Racial segregation rising in Britain

I was both disturbed and disappointed to see reports in both the Guardian and the Telegraph suggesting that there is an increase in racial segregation in Britain.

Actually, such a sweeping statement is unfair. Both papers acknowledge that the academic study (by geographers at Macquarie University in Sydney) recognises that many ‘white’ areas have now been ‘infiltrated’ (for want of a much better word!), big cities like London remain very cosmopolitan, and that ‘blacks’ (by which, I assume they mean africans and afro-carribeans) don’t seem to be segregated.

But the fact is that ‘asians’ (by which they mean those of indian sub-continental ethnic origin) are living in increasingly large segregated communities. The study claims that in places like Bradford, Oldham and Leicester, with large ethnic Bengali, Indian and Pakistani populations, racial segregation is almost as bad as the ‘black’ ghettos in dividied American big cities like Miami and Chicago.

To my mind it is no surprise that the big cities where there is a rise in segregation are the very same places which suffered race riots in the not-too-distant past. It is understandable, when racial communities feel threatened, that they seek comfort and safety through closer proximity to each other. Yet the irony is that such segregation creates opportunities for extremeists of all kinds as divided communities do not learn to live with each other.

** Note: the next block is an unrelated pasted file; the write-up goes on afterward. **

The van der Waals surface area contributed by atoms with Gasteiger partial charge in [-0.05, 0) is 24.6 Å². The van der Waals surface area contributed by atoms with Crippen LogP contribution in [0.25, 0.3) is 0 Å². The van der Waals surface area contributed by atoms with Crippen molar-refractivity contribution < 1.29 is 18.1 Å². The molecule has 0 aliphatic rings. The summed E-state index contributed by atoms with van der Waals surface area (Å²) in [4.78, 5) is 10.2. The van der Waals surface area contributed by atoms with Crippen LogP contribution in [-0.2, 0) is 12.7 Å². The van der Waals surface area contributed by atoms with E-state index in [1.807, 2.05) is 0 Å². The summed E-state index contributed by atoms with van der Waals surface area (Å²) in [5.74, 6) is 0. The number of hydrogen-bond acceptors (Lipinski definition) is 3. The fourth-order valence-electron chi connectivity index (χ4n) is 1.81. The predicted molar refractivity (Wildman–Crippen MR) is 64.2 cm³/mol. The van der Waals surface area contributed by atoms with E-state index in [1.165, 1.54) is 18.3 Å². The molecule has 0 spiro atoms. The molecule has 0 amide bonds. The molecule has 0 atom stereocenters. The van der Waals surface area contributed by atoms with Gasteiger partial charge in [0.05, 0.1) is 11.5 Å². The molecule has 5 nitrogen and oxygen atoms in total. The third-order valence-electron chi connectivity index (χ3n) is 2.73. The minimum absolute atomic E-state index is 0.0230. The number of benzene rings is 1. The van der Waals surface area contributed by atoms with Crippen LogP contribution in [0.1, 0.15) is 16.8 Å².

The far-right British National Party has had recent electoral success exploiting the fears and uncertainties of working class people in underprivileged and divided areas (why is that poverty so often seems to go hand in hand with racial discord?). And whatever the truth behind the fuss over his video statement it cannot be ignored that Mohammad Sidique Khan, alleged ring-master of the 7 July London bombers, came from such a Pakistani ‘ghetto’ near Leeds.

Polticians can pass new laws and spend countless billions on unneccessary identity card initiatives in the name of fighting terrorism. But really government has to remember to deal with the causes of terrorism and other criminal activities, not just manage the symptoms. What they need to wake up to is a recognition that there in many parts of Britain, there is a big need to re-build communities, to provide meaningful education and employment opportunities. There is no excuse for extremism and it must be dealt with harshly. That does not, however, excuse government from looking after its citizens by treating the cancerous divisions in society that serve only to ferment further discord and act as a breeding ground for evil.

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